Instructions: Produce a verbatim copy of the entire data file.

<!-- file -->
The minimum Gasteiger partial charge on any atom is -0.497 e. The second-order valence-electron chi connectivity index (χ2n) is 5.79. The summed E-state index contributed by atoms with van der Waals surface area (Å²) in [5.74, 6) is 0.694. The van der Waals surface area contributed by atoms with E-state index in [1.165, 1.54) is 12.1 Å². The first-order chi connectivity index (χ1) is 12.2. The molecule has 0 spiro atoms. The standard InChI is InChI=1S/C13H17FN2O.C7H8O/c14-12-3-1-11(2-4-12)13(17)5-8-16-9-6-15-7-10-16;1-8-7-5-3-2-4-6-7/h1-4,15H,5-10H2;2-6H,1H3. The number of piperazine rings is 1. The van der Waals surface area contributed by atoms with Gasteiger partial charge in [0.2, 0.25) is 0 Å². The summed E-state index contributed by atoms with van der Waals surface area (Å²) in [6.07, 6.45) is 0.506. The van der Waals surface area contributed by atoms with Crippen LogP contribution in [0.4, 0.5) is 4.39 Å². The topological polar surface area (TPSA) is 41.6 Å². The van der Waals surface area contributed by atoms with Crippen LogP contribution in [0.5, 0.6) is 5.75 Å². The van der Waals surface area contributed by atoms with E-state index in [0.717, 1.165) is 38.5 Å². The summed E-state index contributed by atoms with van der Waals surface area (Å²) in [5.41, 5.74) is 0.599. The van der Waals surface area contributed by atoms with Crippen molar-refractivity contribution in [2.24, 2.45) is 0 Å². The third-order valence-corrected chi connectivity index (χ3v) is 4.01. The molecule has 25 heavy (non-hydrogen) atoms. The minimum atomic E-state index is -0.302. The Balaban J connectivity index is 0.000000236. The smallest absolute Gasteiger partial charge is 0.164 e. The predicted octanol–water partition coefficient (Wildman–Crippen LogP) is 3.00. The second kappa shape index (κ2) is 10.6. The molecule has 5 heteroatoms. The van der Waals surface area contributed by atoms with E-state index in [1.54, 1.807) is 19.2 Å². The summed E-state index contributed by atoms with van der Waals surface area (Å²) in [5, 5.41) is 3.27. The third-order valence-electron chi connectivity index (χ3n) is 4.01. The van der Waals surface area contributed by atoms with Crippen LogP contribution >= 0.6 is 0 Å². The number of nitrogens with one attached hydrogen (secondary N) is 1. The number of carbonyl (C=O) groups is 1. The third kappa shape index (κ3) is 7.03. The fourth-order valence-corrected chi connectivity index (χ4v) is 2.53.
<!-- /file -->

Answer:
The minimum Gasteiger partial charge on any atom is -0.497 e. The second-order valence-electron chi connectivity index (χ2n) is 5.79. The summed E-state index contributed by atoms with van der Waals surface area (Å²) in [5.74, 6) is 0.694. The van der Waals surface area contributed by atoms with E-state index in [1.165, 1.54) is 12.1 Å². The first-order chi connectivity index (χ1) is 12.2. The molecule has 0 spiro atoms. The standard InChI is InChI=1S/C13H17FN2O.C7H8O/c14-12-3-1-11(2-4-12)13(17)5-8-16-9-6-15-7-10-16;1-8-7-5-3-2-4-6-7/h1-4,15H,5-10H2;2-6H,1H3. The number of piperazine rings is 1. The van der Waals surface area contributed by atoms with Gasteiger partial charge in [0.2, 0.25) is 0 Å². The summed E-state index contributed by atoms with van der Waals surface area (Å²) in [6.07, 6.45) is 0.506. The van der Waals surface area contributed by atoms with Crippen LogP contribution in [0.4, 0.5) is 4.39 Å². The topological polar surface area (TPSA) is 41.6 Å². The van der Waals surface area contributed by atoms with Crippen LogP contribution in [0.5, 0.6) is 5.75 Å². The van der Waals surface area contributed by atoms with E-state index in [0.717, 1.165) is 38.5 Å². The summed E-state index contributed by atoms with van der Waals surface area (Å²) in [5.41, 5.74) is 0.599. The van der Waals surface area contributed by atoms with Crippen molar-refractivity contribution in [2.24, 2.45) is 0 Å². The third-order valence-corrected chi connectivity index (χ3v) is 4.01. The molecule has 25 heavy (non-hydrogen) atoms. The minimum atomic E-state index is -0.302. The Balaban J connectivity index is 0.000000236. The smallest absolute Gasteiger partial charge is 0.164 e. The predicted octanol–water partition coefficient (Wildman–Crippen LogP) is 3.00. The second kappa shape index (κ2) is 10.6. The molecule has 5 heteroatoms. The van der Waals surface area contributed by atoms with E-state index in [1.54, 1.807) is 19.2 Å². The summed E-state index contributed by atoms with van der Waals surface area (Å²) in [5, 5.41) is 3.27. The third-order valence-electron chi connectivity index (χ3n) is 4.01. The van der Waals surface area contributed by atoms with Crippen LogP contribution >= 0.6 is 0 Å². The number of nitrogens with one attached hydrogen (secondary N) is 1. The number of carbonyl (C=O) groups is 1. The third kappa shape index (κ3) is 7.03. The fourth-order valence-corrected chi connectivity index (χ4v) is 2.53.